Ainsworth Facts and Figures

The Site

  • The site near Ainsworth was determined to be at least a Class 5 wind site, meaning the average wind speed is approximately 19.5 miles-per-hour at an 80-meter height.
  • The selected site had an expected capacity factor of 40-44 percent from an intermittent resource. (During its operations beginning in 2005, the average capacity factor has been approximately 40 percent.)
  • In March 2005, NPPD completed a microwave path study and verified there were no FCC-licensed paths that cross the proposed site.
  • NPPD has lease options with property owners on approximately 11,000 acres, six miles south of Ainsworth.
  • Upon construction completion, the actual amount of land taken out of production was approximately 50 acres for roads, substations, and turbines.


Turbine Design

The Ainsworth Wind Energy Facility has 36 wind towers with a 1.65 megawatt turbine size for an actual nameplate capacity of 59.4 megawatt.

Assuming a 40 percent capacity factor when the wind is blowing, the 60-megawatt wind facility will be able to generate enough electricity to serve the equivalent of 19,000 households.

NPPD expects the facility to operate beyond the 20 years and with proper maintenance, it is expected that the wind turbines will have an operating life of 30 years or more.


Turbine Dimensions

Hub Height 230 feet
Rotor Diameter 269 feet
Blades 131 feet
Foundation Foundations are going to be a spread-footing type
Setback 1,320 feet from residence; 400 feet from roadways and substation
Space between 150 feet between turbines is expected. Each wind turbine takes up to ½ an acre.


Renewable Energy Systems, an international wind development company with more than 6,000 megawatts of wind projects in various stages of development, was hired by NPPD to construct the Ainsworth Wind Energy Facility. At that time, RES had completed more than 816 wind energy projects including the 278 megawatt, King Mountain Project in Texas, the world’s largest wind farm at the time of construction, and the Nine Canyon Project in Washington, a 63.6 megawatt facility owned by Energy Northwest, a public power utility like NPPD.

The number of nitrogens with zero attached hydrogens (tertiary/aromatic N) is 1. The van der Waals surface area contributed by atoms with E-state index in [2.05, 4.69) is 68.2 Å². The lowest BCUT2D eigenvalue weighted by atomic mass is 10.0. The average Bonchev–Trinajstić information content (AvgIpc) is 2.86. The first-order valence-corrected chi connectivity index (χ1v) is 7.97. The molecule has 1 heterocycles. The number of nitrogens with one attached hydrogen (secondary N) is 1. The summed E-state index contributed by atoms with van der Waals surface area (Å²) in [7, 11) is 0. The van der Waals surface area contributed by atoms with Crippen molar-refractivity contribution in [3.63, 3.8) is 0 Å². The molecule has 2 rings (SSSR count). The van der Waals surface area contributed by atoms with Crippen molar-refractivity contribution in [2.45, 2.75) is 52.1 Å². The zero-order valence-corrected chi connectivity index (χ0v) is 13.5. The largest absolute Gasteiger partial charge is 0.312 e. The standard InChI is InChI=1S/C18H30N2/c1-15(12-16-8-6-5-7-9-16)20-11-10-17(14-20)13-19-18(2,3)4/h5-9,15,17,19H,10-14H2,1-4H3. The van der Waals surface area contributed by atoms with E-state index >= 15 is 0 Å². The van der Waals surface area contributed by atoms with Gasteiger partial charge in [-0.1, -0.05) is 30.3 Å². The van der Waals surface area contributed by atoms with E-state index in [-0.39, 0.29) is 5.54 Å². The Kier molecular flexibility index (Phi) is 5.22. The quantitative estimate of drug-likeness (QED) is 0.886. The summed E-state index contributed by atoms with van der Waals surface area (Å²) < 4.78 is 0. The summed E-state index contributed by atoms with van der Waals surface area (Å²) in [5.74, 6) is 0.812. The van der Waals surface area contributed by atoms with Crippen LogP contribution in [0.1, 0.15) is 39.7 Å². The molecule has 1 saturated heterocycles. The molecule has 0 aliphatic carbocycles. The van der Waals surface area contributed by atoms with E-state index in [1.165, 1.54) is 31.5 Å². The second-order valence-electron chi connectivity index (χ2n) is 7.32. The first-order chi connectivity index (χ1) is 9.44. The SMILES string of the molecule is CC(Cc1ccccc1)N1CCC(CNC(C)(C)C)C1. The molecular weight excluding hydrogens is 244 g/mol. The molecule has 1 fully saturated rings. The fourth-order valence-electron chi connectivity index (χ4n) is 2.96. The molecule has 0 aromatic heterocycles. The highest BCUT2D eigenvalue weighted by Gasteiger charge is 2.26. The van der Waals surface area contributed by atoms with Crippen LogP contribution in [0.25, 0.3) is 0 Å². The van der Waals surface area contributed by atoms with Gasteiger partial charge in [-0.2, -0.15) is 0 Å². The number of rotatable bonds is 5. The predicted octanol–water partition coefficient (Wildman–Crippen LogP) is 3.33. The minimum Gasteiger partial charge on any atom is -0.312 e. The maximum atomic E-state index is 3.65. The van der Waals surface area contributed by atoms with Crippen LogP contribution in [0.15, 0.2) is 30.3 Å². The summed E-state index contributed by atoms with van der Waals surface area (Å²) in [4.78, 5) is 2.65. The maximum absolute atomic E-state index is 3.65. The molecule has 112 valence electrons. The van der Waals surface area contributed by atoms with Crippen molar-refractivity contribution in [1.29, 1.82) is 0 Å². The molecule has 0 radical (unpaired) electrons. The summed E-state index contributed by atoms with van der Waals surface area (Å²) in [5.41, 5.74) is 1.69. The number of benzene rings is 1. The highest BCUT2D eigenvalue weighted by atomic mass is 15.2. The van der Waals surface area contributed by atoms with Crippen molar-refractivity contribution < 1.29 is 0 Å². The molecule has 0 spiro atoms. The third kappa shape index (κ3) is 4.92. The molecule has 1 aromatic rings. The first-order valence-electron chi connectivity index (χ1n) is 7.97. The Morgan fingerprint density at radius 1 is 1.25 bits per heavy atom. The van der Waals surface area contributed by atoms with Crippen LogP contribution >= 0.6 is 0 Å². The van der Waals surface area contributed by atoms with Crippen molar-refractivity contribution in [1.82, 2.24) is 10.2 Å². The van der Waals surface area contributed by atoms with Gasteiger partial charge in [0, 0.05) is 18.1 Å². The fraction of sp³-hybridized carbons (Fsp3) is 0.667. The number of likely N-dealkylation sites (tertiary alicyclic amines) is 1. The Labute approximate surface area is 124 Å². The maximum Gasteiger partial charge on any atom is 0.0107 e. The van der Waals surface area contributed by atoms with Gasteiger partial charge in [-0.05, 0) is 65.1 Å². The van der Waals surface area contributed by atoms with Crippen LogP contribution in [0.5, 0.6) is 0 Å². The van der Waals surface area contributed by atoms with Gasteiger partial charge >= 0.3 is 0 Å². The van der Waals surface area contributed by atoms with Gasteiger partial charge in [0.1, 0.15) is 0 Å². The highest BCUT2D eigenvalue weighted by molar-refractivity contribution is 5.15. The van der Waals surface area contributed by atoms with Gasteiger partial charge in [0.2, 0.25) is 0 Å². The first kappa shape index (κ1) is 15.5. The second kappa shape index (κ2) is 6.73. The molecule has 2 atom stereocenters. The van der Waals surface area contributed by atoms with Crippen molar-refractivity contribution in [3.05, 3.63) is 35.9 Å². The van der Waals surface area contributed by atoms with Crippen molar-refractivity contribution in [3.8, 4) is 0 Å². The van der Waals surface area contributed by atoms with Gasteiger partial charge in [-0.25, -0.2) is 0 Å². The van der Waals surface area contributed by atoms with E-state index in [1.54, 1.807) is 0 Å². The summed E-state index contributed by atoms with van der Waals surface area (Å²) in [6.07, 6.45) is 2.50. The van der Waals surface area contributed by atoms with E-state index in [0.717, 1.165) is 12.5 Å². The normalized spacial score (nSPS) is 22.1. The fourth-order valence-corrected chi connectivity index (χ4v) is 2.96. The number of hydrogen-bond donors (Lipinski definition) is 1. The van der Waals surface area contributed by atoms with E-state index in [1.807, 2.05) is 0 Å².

The engineering, procurement and construction contract with RES included work related to the wind turbines, the collection system (wiring to the substation) and site roads. It did not include construction of the substation.



NPPD financed the capital cost of the Ainsworth Wind Energy Facility with the issuance of 20-year fixed rate bonds, and plans to also depreciate the facilities over a period of 20 years. The project cost was $81.3 million. Studies conducted by NPPD determined the capital cost projections and estimated total rate impact would be $1,335 per megawatt hour with an increase of 0.28% at the time.

Project costs included: escalation; taxes; permit fees; interest during construction; administrative costs; plant and substation; external substation and transmission modifications; spare parts; initial operations and maintenance staffing; training and equipment; land; NPPD labor to commercial operation; planning costs; startup services; project management, contingency and management reserve.

The Wind Turbine operations and maintenance staffing is approximately four full time employees and other part-time resources from the areas of energy supply, transmission services, logistics, environmental, land management, and work management.

NPPD owns the facility. The public power entities involved in the project have long-term contracts covering costs of their participation in the project through 20-year contracts.


Participating Public Power Entities

Omaha Public Power District, Municipal Energy Agency of Nebraska, and the City of Grand Island are participants. The participants pay for a proportionate share of the actual costs of constructing and operating the facility and also receive the proportionate share of the benefits from Renewable Energy Production Incentives or Renewable Energy Credits, if available.

JEA, a public power utility in Jacksonville, Florida, has a 20-year agreement with NPPD, which began in 2005, to purchase 10 megawatts of capacity and associated energy from the Ainsworth Wind Energy Facility. NPPD has also agreed to repurchase JEA’s share of energy from the wind energy facility so that physical delivery of the energy to JEA is not expected. JEA retains the benefits from Renewable Energy Production Incentives or Renewable Energy Credits for the 10 megawatts purchased, if available.